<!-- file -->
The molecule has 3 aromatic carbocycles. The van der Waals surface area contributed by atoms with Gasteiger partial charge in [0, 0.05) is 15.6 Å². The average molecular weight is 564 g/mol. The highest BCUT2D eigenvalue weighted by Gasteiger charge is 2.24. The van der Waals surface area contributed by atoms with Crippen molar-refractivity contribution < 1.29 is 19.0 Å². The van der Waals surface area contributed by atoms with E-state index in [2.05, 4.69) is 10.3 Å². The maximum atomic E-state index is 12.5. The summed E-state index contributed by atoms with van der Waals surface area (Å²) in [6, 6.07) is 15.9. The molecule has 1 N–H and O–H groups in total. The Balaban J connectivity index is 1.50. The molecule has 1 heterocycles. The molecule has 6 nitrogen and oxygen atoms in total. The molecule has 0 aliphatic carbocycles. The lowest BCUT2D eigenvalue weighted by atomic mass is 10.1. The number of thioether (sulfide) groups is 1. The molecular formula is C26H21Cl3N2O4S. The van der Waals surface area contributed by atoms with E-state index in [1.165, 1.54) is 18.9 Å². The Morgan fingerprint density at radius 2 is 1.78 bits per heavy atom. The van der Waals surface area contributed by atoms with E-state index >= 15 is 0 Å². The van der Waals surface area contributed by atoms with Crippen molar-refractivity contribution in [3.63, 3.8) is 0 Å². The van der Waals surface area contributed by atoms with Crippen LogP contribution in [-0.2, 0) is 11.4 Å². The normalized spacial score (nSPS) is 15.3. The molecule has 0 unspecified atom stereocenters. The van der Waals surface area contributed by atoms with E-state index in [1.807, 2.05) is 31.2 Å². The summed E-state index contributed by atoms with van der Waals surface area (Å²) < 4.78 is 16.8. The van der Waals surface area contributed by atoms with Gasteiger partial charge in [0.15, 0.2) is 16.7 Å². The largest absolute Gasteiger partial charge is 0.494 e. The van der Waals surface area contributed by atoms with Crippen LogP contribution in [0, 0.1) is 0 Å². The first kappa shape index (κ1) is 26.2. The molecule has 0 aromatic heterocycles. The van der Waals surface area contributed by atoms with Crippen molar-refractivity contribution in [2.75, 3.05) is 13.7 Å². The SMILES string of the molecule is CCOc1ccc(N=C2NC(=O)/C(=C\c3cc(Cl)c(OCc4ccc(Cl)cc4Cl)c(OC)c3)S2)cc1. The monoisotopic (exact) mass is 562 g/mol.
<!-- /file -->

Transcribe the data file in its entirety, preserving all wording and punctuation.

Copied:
The molecule has 3 aromatic carbocycles. The van der Waals surface area contributed by atoms with Gasteiger partial charge in [0, 0.05) is 15.6 Å². The average molecular weight is 564 g/mol. The highest BCUT2D eigenvalue weighted by Gasteiger charge is 2.24. The van der Waals surface area contributed by atoms with Crippen molar-refractivity contribution < 1.29 is 19.0 Å². The van der Waals surface area contributed by atoms with E-state index in [2.05, 4.69) is 10.3 Å². The maximum atomic E-state index is 12.5. The summed E-state index contributed by atoms with van der Waals surface area (Å²) in [6, 6.07) is 15.9. The molecule has 1 N–H and O–H groups in total. The Balaban J connectivity index is 1.50. The molecule has 1 heterocycles. The molecule has 6 nitrogen and oxygen atoms in total. The molecule has 0 aliphatic carbocycles. The lowest BCUT2D eigenvalue weighted by atomic mass is 10.1. The number of thioether (sulfide) groups is 1. The molecular formula is C26H21Cl3N2O4S. The van der Waals surface area contributed by atoms with E-state index in [1.165, 1.54) is 18.9 Å². The Morgan fingerprint density at radius 2 is 1.78 bits per heavy atom. The van der Waals surface area contributed by atoms with E-state index >= 15 is 0 Å². The van der Waals surface area contributed by atoms with Crippen molar-refractivity contribution in [3.63, 3.8) is 0 Å². The van der Waals surface area contributed by atoms with Crippen LogP contribution in [-0.2, 0) is 11.4 Å². The normalized spacial score (nSPS) is 15.3. The molecule has 0 unspecified atom stereocenters. The van der Waals surface area contributed by atoms with E-state index in [1.807, 2.05) is 31.2 Å². The summed E-state index contributed by atoms with van der Waals surface area (Å²) < 4.78 is 16.8. The van der Waals surface area contributed by atoms with Gasteiger partial charge in [0.15, 0.2) is 16.7 Å². The largest absolute Gasteiger partial charge is 0.494 e. The van der Waals surface area contributed by atoms with Crippen LogP contribution in [0, 0.1) is 0 Å². The first kappa shape index (κ1) is 26.2. The molecule has 0 aromatic heterocycles. The van der Waals surface area contributed by atoms with Crippen molar-refractivity contribution in [2.75, 3.05) is 13.7 Å². The SMILES string of the molecule is CCOc1ccc(N=C2NC(=O)/C(=C\c3cc(Cl)c(OCc4ccc(Cl)cc4Cl)c(OC)c3)S2)cc1. The monoisotopic (exact) mass is 562 g/mol.